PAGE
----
He criticizes that “who yesterday applauded the sentence that condemned his rival today discredits the one that affects him”
MADRID, 7 (EUROPE PRESS)
The president of the Supreme Court (TS) and the General Council of the Judiciary (CGPJ), Carlos Lesmes, charged this Wednesday against the measures aimed at “neutralizing” the sentences that “are not in accordance with the political interest of the moment”, putting for example the “dejudicialization” of the ‘procés’, while at the same time he has warned of the “risk” that said “dejudicialization” ends up causing a “flight from the law”.
This was stated in the opening act of the judicial year that took place this Wednesday at the TS before King Felipe VI and with the absence of the new State Attorney General, Álvaro García Ortiz, who has tested positive for COVID-19. This year is the fourth in a row that the meeting with the CGPJ in office is held and, on this occasion, marked by the negotiations to agree on the names of the two magistrates that the Council must appoint to the Constitutional Court (TC).
“Respect for the Law inevitably entails respect for the judicial decision, since only through it is the effectiveness of legal norms guaranteed. To understand it in another way is to consider the Law as mere opportunistic rhetoric that can be changed at convenience through the simple procedure of neutralizing through various procedures the judicial sentences that are not in accordance with the political interest of the moment”, he said.
Lesmes has given as an example “that recent political speech that advocates, without further details, for ‘dejudicialization’, in reference to the events that occurred in Catalonia in 2017”.
In this way, he has reproached that “there is no shame in talking about the need to flee from the judges who guarantee the application of the law as a formula for the peaceful and orderly solution of disputes, as if they were the ones who had caused the conflicts with their actions in defense of legality”.
“There is a risk that if this announced dejudicialization materializes, what ends up being produced is a flight from the Law or, what is even more serious, from the principle of equality in the application of the law to all citizens, since no other consequence would have the triumph of the undisguised claim of impunity of certain categories of subjects against the rest of the citizens for the simple fact of their capacity for political influence”, he added.
Lesmes recalled that “the value of the rule of law in our democracy not only requires recognition of the principle of separation of powers, the independence of judges and respect for their decisions”, but “assumes first of all the recognition of the primacy of the Law, to which all public powers and private persons must abide, since in democracies it is governed through laws.
“Neither is it lawful to oppose the democratic principle with the principle of legality, nor is it admissible for a public authority to invoke its democratic origin to break the law. This is the very essence of the rule of law,” he stressed.
And this, he wanted to add, “without prejudice to admitting, and even weighing positively, that political action sometimes requires the adoption of exceptional measures to solve, or at least mitigate, some of the serious problems that afflict our Nation , especially those of a territorial nature”.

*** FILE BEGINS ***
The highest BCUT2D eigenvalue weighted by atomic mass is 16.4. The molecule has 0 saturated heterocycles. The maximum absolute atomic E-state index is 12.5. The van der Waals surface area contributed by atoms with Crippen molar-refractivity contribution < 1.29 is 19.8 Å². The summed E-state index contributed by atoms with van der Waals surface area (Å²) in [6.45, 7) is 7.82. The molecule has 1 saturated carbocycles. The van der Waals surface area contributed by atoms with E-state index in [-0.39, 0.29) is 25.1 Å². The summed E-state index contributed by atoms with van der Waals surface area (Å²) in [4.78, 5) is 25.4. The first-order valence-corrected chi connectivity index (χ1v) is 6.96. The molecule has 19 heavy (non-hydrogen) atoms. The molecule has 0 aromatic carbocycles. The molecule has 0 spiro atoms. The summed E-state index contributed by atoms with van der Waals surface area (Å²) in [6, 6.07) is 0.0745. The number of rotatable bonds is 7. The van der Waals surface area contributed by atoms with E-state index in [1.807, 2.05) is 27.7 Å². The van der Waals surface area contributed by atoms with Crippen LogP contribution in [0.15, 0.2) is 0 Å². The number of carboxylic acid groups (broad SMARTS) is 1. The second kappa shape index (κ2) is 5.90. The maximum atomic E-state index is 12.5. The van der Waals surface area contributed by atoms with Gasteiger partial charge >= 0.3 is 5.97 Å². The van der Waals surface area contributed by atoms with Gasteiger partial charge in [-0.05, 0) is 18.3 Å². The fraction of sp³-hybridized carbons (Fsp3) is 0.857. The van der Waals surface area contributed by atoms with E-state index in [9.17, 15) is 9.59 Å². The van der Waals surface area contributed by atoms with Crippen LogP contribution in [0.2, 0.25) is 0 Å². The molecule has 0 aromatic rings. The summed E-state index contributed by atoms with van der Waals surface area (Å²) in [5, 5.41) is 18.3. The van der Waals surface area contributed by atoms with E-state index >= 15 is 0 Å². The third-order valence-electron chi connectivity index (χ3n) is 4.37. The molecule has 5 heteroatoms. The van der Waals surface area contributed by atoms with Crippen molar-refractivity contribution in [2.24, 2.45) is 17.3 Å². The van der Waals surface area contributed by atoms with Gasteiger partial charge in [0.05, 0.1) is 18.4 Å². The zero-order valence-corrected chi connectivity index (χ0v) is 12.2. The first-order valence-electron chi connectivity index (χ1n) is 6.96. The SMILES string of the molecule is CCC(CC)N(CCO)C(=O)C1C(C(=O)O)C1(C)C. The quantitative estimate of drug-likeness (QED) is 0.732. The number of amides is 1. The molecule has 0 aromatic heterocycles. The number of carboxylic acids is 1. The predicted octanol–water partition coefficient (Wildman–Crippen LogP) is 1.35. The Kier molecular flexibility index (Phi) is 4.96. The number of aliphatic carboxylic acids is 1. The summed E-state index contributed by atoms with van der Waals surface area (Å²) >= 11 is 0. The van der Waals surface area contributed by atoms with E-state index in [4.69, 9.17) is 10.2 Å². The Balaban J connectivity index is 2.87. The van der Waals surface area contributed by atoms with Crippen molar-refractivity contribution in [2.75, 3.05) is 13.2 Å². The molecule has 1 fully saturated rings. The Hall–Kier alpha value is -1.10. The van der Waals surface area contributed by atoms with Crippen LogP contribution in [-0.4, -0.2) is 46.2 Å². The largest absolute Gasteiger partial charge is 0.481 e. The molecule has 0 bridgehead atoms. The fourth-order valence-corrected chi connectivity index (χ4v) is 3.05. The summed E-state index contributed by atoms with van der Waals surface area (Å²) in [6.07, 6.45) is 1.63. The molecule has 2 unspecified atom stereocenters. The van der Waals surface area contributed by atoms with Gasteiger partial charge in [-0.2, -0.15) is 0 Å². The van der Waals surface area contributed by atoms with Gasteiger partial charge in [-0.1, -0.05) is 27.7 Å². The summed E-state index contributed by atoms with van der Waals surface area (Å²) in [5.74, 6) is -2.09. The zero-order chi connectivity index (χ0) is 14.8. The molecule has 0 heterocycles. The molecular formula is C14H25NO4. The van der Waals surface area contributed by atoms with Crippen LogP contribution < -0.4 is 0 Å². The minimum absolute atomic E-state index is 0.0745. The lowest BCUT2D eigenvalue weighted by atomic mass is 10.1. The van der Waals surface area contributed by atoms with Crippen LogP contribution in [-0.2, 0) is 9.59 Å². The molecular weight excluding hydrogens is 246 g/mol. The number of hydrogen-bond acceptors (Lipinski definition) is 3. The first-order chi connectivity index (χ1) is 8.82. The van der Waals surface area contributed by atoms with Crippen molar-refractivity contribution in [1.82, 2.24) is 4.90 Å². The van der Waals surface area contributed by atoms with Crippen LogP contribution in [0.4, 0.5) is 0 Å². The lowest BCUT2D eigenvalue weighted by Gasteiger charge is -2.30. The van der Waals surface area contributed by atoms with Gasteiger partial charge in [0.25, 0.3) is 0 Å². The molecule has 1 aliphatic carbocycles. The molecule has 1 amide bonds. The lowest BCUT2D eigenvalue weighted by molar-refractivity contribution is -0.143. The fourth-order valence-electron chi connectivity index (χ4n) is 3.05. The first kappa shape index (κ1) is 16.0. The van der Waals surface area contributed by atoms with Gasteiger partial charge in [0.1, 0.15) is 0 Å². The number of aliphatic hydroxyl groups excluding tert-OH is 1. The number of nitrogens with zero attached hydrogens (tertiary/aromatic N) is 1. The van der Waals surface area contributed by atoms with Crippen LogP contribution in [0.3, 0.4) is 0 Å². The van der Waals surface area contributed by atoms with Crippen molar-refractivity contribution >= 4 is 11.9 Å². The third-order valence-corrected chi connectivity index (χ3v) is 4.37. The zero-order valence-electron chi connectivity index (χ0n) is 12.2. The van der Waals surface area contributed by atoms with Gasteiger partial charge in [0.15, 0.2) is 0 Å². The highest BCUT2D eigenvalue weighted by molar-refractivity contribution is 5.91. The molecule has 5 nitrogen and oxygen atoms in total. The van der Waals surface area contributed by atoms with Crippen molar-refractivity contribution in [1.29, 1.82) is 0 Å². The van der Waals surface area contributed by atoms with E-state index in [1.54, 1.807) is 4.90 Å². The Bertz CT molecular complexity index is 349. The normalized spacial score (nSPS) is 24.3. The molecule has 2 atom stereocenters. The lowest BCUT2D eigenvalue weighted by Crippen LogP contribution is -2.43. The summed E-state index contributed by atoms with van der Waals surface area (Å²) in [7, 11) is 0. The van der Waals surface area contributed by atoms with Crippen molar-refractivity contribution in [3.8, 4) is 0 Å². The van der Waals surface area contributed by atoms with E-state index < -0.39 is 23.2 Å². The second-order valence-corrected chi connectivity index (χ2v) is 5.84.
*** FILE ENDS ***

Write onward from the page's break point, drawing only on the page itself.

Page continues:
When speaking of the ‘procés, Lesmes has vindicated “the work of the Spanish judges and, very especially, for being in this seat, that of the magistrates and magistrates of the TS, in defense of the constitutional order and our democracy, guaranteeing the supremacy of the laws and their enforcement.
DEFEND ALL SENTENCES FOR CORRUPTION
The head of the Judiciary has mentioned another “paradigm example” to “highlight the extraordinary service provided to Spanish society in recent years by absolutely independent judges in defense of our rule of law, who have never been willing to pay their robes to interests other than those of Justice”.
This second example, he indicated, is “the fight waged against the phenomenon of corruption.” Lesmes has pointed out the application of the law as “the most effective remedy”, “maximum transparency is also necessary in all public actions to recover the citizen’s confidence in the institutions”.
“In this fight against corruption, Spanish judges have acted effectively, with full independence, without any guiding criteria or guidance other than those established by the Law itself,” he stressed.
On this point, he emphasized that the judges and magistrates have acted in this way “without the critics interested in this field having succeeded in weakening our Justice or corroding the confidence of citizens in judicial institutions”, and “despite the fact that it is not unusual that someone who yesterday applauded the sentence that condemned his rival today discredits the one that affects him, when it has often been handed down by the same magistrates”.
Lesmes has highlighted that “these examples and many others that could be given have determined that the image that citizens have of the Judiciary has experienced a gradual and striking improvement in the last decade, according to demoscopic studies.”
Despite this, he has denounced that “the Spanish Justice is being subjected to tensions that could lead it to ineffectiveness and undermine the confidence that citizens have in it.”
In this context, he stressed that “according to the Constitution, Spanish democracy is inextricably linked to the rule of law and this to the existence of an independent judiciary.”